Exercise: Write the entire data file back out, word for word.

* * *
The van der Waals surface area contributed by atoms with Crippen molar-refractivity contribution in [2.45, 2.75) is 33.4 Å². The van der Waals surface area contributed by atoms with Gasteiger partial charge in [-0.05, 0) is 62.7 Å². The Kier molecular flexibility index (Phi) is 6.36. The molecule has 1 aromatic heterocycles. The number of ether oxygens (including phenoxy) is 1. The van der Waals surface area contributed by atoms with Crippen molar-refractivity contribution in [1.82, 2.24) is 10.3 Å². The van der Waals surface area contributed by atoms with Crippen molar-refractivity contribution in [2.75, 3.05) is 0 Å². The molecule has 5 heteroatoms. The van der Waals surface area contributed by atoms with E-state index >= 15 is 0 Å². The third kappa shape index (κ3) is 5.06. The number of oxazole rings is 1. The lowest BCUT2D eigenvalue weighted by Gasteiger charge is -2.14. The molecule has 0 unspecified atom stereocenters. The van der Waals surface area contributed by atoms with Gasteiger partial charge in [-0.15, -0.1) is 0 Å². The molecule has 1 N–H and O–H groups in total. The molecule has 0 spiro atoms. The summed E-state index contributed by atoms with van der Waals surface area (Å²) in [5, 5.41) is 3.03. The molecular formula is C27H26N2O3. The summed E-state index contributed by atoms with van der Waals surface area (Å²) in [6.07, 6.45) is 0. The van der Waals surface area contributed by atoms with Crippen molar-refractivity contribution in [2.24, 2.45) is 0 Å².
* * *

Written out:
The van der Waals surface area contributed by atoms with Crippen molar-refractivity contribution in [2.45, 2.75) is 33.4 Å². The van der Waals surface area contributed by atoms with Gasteiger partial charge in [-0.05, 0) is 62.7 Å². The Kier molecular flexibility index (Phi) is 6.36. The molecule has 1 aromatic heterocycles. The number of ether oxygens (including phenoxy) is 1. The van der Waals surface area contributed by atoms with Crippen molar-refractivity contribution in [1.82, 2.24) is 10.3 Å². The van der Waals surface area contributed by atoms with Crippen molar-refractivity contribution in [2.75, 3.05) is 0 Å². The molecule has 5 heteroatoms. The van der Waals surface area contributed by atoms with E-state index >= 15 is 0 Å². The third kappa shape index (κ3) is 5.06. The number of oxazole rings is 1. The lowest BCUT2D eigenvalue weighted by Gasteiger charge is -2.14. The molecule has 0 unspecified atom stereocenters. The van der Waals surface area contributed by atoms with Gasteiger partial charge in [-0.15, -0.1) is 0 Å². The molecule has 1 N–H and O–H groups in total. The molecule has 0 spiro atoms. The summed E-state index contributed by atoms with van der Waals surface area (Å²) in [5, 5.41) is 3.03. The molecular formula is C27H26N2O3. The summed E-state index contributed by atoms with van der Waals surface area (Å²) in [6.07, 6.45) is 0. The van der Waals surface area contributed by atoms with Crippen molar-refractivity contribution in [2.24, 2.45) is 0 Å².